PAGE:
The ambulatory measurement of posture, thigh acceleration, and muscle tension and their relationship to heart rate

Authors

  • MARTTI T. TUOMISTO,

    1. School of Psychology, University of St. Andrews, St. Andrews, Scotland
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    • Dr. Martti T. Tuomisto is now at the Department of Clinical Physiology, Medical School, University of Tampere, Tampere, Finland.

  • DEREK W. JOHNSTON,

    Corresponding author
    1. School of Psychology, University of St. Andrews, St. Andrews, Scotland
      Address reprint requests to: Professor Derek W. Johnston, School of Psychology, University of St. Andrews, St. Andrews, Fife KY16 9JU, Scotland.
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  • THOMAS F. H. SCHMIDT

    1. Behavioral and Preventive Medicine, Department of Epidemiology and Social Medicine, Hannover Medical School, Hannover, Germany
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  • This research was supported by the Medical Research Council in the United Kingdom.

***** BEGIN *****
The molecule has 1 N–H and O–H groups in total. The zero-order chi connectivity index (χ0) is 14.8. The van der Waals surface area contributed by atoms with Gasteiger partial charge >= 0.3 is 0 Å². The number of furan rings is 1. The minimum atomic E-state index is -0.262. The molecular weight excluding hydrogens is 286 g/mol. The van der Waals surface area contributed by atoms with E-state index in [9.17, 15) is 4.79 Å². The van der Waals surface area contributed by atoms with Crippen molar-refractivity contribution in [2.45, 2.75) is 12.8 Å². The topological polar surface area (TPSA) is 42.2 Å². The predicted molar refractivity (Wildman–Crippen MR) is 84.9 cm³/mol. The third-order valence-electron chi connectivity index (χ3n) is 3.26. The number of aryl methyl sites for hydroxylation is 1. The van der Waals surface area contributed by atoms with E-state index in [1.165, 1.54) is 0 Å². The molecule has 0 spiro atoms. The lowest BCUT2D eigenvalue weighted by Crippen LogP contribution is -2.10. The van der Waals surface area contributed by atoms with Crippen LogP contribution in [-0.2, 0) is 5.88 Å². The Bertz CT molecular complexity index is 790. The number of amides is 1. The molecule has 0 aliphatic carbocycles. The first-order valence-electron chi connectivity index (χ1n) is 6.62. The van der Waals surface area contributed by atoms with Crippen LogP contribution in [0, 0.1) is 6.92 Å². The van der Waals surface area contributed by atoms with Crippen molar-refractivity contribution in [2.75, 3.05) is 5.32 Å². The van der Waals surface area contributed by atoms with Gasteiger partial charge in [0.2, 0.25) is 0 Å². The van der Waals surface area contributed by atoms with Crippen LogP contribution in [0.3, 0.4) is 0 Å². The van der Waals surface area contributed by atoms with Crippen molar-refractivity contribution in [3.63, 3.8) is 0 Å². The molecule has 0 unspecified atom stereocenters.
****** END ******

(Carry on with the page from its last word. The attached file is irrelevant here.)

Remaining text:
• We thank Michael C. Doyle for helpful comments to an earlier version of this paper

Address reprint requests to: Professor Derek W. Johnston, School of Psychology, University of St. Andrews, St. Andrews, Fife KY16 9JU, Scotland.

Abstract

We compared the relative ability of continuous accelerometric, electromyographic (EMG), and hydrostatic posture measurements to diseriminate tasks involving variations in motor activity and posture and to predict heart rate (HR) variability. EMG was a more sensitive measure than accelerometry in differentiating the tasks. How-ever, accelerometry and EMG explained comparable amounts of HR variance. The hydrostatic posture was a stable measure that elearly differentiated postures and explained a significant amount of HR variance but less than accelerometry or EMG. Accelerometric and EMG measures of motor activity used either alone or in combination with the hydrostatic posture are valuable in discriminating activities and in controlling for the effects of motor activity and posture on HR during ambulatory measurement.

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